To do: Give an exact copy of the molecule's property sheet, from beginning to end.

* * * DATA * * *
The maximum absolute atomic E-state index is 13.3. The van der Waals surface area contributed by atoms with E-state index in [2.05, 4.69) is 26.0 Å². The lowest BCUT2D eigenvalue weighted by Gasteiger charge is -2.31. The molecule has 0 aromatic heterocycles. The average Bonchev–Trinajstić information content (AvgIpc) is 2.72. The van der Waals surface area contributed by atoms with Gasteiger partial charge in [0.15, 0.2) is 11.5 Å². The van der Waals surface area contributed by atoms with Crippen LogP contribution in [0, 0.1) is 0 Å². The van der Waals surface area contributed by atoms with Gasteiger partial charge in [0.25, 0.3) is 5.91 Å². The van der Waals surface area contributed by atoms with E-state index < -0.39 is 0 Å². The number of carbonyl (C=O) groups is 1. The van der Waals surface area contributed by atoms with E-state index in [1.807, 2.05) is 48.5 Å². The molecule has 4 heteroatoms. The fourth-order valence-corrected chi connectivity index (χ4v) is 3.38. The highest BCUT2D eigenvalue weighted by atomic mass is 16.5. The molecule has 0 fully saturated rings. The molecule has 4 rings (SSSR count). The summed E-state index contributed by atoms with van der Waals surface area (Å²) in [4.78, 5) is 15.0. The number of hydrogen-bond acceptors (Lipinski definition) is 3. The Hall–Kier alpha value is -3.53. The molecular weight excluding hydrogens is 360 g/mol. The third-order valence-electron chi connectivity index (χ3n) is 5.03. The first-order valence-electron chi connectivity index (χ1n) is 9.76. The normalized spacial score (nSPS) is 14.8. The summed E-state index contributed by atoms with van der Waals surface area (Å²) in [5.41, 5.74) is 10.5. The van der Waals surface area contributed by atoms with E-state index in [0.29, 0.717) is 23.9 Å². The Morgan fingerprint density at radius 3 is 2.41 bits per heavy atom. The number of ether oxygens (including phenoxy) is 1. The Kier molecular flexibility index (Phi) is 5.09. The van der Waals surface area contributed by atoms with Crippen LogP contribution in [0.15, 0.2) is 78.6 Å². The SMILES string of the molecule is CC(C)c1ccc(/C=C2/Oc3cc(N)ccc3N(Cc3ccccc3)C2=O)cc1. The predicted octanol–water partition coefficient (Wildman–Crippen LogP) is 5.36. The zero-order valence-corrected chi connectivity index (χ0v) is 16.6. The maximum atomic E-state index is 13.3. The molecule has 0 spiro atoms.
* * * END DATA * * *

The maximum absolute atomic E-state index is 13.3. The van der Waals surface area contributed by atoms with E-state index in [2.05, 4.69) is 26.0 Å². The lowest BCUT2D eigenvalue weighted by Gasteiger charge is -2.31. The molecule has 0 aromatic heterocycles. The average Bonchev–Trinajstić information content (AvgIpc) is 2.72. The van der Waals surface area contributed by atoms with Gasteiger partial charge in [0.15, 0.2) is 11.5 Å². The van der Waals surface area contributed by atoms with Crippen LogP contribution in [0, 0.1) is 0 Å². The van der Waals surface area contributed by atoms with Gasteiger partial charge in [0.25, 0.3) is 5.91 Å². The van der Waals surface area contributed by atoms with E-state index < -0.39 is 0 Å². The number of carbonyl (C=O) groups is 1. The van der Waals surface area contributed by atoms with E-state index in [1.807, 2.05) is 48.5 Å². The molecule has 4 heteroatoms. The fourth-order valence-corrected chi connectivity index (χ4v) is 3.38. The highest BCUT2D eigenvalue weighted by atomic mass is 16.5. The molecule has 0 fully saturated rings. The molecule has 4 rings (SSSR count). The summed E-state index contributed by atoms with van der Waals surface area (Å²) in [4.78, 5) is 15.0. The number of hydrogen-bond acceptors (Lipinski definition) is 3. The Hall–Kier alpha value is -3.53. The molecular weight excluding hydrogens is 360 g/mol. The third-order valence-electron chi connectivity index (χ3n) is 5.03. The first-order valence-electron chi connectivity index (χ1n) is 9.76. The normalized spacial score (nSPS) is 14.8. The summed E-state index contributed by atoms with van der Waals surface area (Å²) in [5.41, 5.74) is 10.5. The van der Waals surface area contributed by atoms with E-state index in [0.29, 0.717) is 23.9 Å². The Morgan fingerprint density at radius 3 is 2.41 bits per heavy atom. The number of ether oxygens (including phenoxy) is 1. The Kier molecular flexibility index (Phi) is 5.09. The van der Waals surface area contributed by atoms with Crippen LogP contribution in [0.15, 0.2) is 78.6 Å². The SMILES string of the molecule is CC(C)c1ccc(/C=C2/Oc3cc(N)ccc3N(Cc3ccccc3)C2=O)cc1. The predicted octanol–water partition coefficient (Wildman–Crippen LogP) is 5.36. The zero-order valence-corrected chi connectivity index (χ0v) is 16.6. The maximum atomic E-state index is 13.3. The molecule has 0 spiro atoms.